The season of the office holiday party is upon us! In addition to merriment, this time of year can bring a lot of risk for employers. A new risk this year comes in the form of Prime Minister Trudeau’s legal recreational cannabis and Premier Ford’s relaxed consumption laws. In addition to monitoring intoxication levels from alcohol consumption, employers will now be tasked with monitoring for the added risk of impairment created by cannabis. Employees can now legally step out of the party to enjoy something a little stronger than a post-dinner cigarette!
Social host liability, always a hot blog topic this time of year, now has this added element. Employers, who can be held liable for accidents that happen as a result of overly intoxicated party goers, now need to educate themselves on how to monitor for cannabis impairment or combined alcohol/cannabis impairment.
If this sounds like enough to make you want to institute a dry brunch party, we don’t blame you. The fact is, however, that many employees look forward to the holiday party. It’s also a nice time to meet employees’ families and to say thank you for their hard work and their families support.
What’s a Party Host to Do?
What should employers in the legal cannabis era do? As always, employers need to take precautions to ensure that their parties are safe and that they have taken reasonable steps to ensure that everyone behaves appropriately and gets home safe. This can include ensuring that alcohol is served by a licensed bartender, trained to spot impairment and comfortable cutting people off, providing free transportation to and from the event and providing non-alcoholic options and fun “mocktails” so that employees don’t feel social stigma if they chose not to drink. Employers should also be proactive in addressing the potential for the use of cannabis, recognizing that it is legal and social stigma-wise should be on par with drinking alcohol and it may not be appropriate to ban it outright.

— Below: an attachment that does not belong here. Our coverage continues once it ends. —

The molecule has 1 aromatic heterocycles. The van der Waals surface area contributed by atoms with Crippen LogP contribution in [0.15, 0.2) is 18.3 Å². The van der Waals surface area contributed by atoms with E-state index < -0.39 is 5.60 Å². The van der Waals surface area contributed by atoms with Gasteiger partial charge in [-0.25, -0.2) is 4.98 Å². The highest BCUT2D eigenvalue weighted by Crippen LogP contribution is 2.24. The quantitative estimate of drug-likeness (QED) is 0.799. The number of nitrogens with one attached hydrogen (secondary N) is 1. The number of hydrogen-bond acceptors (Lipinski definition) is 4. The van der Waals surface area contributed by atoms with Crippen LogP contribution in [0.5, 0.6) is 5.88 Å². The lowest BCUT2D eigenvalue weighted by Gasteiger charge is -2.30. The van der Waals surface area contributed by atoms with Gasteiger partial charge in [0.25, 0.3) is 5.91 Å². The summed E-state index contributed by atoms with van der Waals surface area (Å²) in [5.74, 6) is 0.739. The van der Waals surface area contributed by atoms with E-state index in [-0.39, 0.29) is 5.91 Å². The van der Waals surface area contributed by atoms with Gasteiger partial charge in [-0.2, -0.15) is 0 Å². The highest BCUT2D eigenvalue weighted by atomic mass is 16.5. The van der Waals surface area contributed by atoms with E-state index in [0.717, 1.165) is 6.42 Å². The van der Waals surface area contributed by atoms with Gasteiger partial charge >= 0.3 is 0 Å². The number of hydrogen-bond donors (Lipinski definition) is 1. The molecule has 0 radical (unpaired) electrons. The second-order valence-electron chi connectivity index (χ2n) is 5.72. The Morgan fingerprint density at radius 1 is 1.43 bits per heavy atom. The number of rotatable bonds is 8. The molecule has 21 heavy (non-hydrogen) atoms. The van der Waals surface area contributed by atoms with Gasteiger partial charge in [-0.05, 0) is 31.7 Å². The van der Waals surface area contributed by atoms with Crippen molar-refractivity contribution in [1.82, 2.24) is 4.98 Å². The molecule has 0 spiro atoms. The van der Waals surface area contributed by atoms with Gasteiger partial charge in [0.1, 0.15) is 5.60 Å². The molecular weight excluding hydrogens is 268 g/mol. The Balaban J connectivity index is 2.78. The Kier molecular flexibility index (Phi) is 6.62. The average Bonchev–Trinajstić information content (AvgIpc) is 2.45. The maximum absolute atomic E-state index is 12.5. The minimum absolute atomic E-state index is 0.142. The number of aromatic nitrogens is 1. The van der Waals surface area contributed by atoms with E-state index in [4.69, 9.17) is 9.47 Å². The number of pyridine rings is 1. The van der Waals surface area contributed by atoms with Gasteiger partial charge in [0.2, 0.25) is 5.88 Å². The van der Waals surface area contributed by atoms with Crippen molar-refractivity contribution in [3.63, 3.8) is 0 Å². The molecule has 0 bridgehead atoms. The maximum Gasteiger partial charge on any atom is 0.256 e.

Just as we recommend for the workplace, have a member of the management team trained to spot signs of cannabis impairment. This person (lucky them) should be on duty at the party keeping an eye out for impaired guests. Employers should not allow impaired guests to leave the party without a safe way home. Cannabis and alcohol can combine to heighten impairment.
Employer policies should address legal drug and alcohol use, both in the workplace and at employer-sponsored events. Ensure that these policies are followed at the holiday party. Employers and senior management should practice what they preach and should be reminded of the overall tone they will set. While this can be a challenge in flatter organizations where the boss is very young, the negative memory of missteps will long outlast the temporary restraint recommended for the workplace holiday party. But don’t forget to still have fun in the midst of it all!